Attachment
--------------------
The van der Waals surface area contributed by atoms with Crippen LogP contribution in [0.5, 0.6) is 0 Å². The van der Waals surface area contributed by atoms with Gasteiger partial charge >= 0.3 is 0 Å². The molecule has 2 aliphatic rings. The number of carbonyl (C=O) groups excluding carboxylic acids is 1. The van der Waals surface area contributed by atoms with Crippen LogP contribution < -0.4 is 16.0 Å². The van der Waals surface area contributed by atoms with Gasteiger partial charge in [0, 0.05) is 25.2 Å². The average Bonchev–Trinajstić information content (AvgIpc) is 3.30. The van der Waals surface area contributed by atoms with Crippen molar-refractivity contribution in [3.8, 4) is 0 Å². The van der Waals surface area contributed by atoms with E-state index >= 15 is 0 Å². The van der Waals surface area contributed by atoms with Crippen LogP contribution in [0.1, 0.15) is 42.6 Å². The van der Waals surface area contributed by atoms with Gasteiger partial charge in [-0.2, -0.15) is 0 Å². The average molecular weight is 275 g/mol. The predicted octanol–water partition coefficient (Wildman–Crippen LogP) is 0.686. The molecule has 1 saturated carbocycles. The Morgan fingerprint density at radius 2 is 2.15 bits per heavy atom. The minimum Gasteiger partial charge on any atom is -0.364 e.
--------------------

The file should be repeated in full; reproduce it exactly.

The van der Waals surface area contributed by atoms with Crippen LogP contribution in [0.5, 0.6) is 0 Å². The van der Waals surface area contributed by atoms with Gasteiger partial charge >= 0.3 is 0 Å². The molecule has 2 aliphatic rings. The number of carbonyl (C=O) groups excluding carboxylic acids is 1. The van der Waals surface area contributed by atoms with Crippen LogP contribution < -0.4 is 16.0 Å². The van der Waals surface area contributed by atoms with Gasteiger partial charge in [0, 0.05) is 25.2 Å². The average Bonchev–Trinajstić information content (AvgIpc) is 3.30. The van der Waals surface area contributed by atoms with Crippen molar-refractivity contribution in [3.8, 4) is 0 Å². The van der Waals surface area contributed by atoms with E-state index >= 15 is 0 Å². The van der Waals surface area contributed by atoms with Crippen LogP contribution in [0.1, 0.15) is 42.6 Å². The van der Waals surface area contributed by atoms with Gasteiger partial charge in [-0.2, -0.15) is 0 Å². The average molecular weight is 275 g/mol. The predicted octanol–water partition coefficient (Wildman–Crippen LogP) is 0.686. The molecule has 1 saturated carbocycles. The Morgan fingerprint density at radius 2 is 2.15 bits per heavy atom. The minimum Gasteiger partial charge on any atom is -0.364 e.